Today Cardinal Egan came to visit the parish of St. Matthew and gaze upon the remnants of St. Stanislaus, the artifacts and the people as well.
At 10:00 AM Father Fernan stood at the foot of the driveway awaiting the Cardinal's arrival. The St. Stanislaus "Society" as we are now called, was having our weekly coffee social in the rectory meeting room giving us a bird's eye view as the sleek black minivan rolled up and turned into the driveway.
Cardinal Egan and his retinue alit and, after greeting Father Fernan and joshing with Father Smyth, they all piled back in and visited St. Stanislaus at the Cardinal's request. I wished that I could have been a fly on the wall on that event, but sanity prevailed and I stayed with my friends at coffee instead of tearing down Whitman Street to head them off at the pass.
I went over to the church early to get a good seat. Some journalists were roaming around taking photos of the St. Stanislaus patrimony, so I decided to do the same thing myself. This is a photo of the altar of St. Stanislaus, now ensconced in an alcove that once housed Father Smyth's confessional.
The Cardinal gave a very smooth homily, beginning with the rhetorical question of why the parish was a pearl of great price. Of course cynicism led my mind to wander to the minivan's ride to the church of St. Stanislaus on Main Street with a possible side trip to the spacious lot housing the rectory on the corner of Washington and Warburton, but I opened my heart to the Cardinal's message as he went on to explain the importance of the pulpit, where the Word is preached, the altar where the Sacrifice is offered and the front door by which we leave to do His work as members of the Mystical Body of Christ. I held my small icon of Our Lady of Vilnius in my hand, the same one that accompanied me to two courtrooms and the Pope's Mass at Yankee Stadium. Danielle, to my left, pointed to the icon and said, "Maybe that's your sacrifice." Well maybe it is. The parishes of Our Lady of Vilnius and St. Stanislaus Kostka are my sacrifice.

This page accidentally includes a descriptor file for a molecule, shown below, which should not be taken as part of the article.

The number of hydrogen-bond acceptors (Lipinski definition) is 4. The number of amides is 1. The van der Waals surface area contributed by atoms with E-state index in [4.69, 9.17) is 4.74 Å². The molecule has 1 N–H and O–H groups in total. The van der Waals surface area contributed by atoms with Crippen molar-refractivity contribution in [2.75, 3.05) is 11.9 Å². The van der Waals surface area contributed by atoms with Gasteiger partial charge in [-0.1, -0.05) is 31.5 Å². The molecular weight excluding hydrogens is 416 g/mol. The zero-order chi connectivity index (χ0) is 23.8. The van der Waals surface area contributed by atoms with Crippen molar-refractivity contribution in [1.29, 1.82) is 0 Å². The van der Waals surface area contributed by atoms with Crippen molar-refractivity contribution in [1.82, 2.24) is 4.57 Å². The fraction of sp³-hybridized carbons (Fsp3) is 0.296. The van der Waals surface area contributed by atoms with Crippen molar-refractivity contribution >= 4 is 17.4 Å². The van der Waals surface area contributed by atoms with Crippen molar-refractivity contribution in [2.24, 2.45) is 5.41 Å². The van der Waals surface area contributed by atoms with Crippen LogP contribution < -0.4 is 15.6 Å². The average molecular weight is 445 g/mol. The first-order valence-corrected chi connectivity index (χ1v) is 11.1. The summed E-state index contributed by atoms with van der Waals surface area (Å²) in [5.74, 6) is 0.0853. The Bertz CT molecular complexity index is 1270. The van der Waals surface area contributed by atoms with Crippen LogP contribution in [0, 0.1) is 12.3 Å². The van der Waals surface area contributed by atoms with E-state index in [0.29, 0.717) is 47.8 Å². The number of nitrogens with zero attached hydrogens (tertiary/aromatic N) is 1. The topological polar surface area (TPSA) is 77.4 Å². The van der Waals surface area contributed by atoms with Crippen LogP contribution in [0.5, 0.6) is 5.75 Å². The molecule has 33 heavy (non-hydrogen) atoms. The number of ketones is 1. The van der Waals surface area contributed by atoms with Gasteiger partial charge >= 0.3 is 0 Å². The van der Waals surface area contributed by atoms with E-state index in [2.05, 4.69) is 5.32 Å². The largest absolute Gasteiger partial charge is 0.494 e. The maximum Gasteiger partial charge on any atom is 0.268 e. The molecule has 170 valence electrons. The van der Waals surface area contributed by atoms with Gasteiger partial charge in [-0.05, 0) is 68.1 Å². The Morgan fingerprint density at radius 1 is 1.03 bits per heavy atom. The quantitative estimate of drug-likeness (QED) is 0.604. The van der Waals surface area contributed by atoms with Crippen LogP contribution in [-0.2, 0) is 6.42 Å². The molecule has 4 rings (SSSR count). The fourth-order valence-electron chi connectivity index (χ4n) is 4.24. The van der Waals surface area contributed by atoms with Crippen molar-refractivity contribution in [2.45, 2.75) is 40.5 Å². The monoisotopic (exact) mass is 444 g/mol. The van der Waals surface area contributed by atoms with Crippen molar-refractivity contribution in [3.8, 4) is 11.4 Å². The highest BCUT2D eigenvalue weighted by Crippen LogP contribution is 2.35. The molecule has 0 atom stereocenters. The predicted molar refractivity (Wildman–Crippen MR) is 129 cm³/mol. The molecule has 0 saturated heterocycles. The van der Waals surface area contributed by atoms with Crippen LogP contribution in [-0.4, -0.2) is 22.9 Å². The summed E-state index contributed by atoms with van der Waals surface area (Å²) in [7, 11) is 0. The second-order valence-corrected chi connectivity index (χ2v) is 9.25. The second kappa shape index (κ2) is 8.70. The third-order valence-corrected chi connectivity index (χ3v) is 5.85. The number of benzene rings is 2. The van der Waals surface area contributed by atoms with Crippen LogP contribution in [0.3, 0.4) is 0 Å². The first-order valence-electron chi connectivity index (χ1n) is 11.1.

No one could doubt the value of the Cardinal's words, but he spoke in generalities, from a perspective where all parishes are pearls of great price for the same reason. Those of us who are very up close and personal see pearls of even greater price than the Cardinal can behold. I wish the Cardinal would ask us real questions, not rhetorical questions. I wish he had come before the closings, not after, to examine all of these pearls born of a grain of sand each with their spectacular beauties and their unique flaws. I wish that one of these luminiscent gems could still live and glow and kindle fire in hearts. Cardinal Egan gestured towards the altar and stained glass from St. Stanislaus, referring to them as "remembrances"
Can we save Our Lady of Vilnius from becoming a remembrance? Can the Cardinal come to see the beauty of this tiny pearl?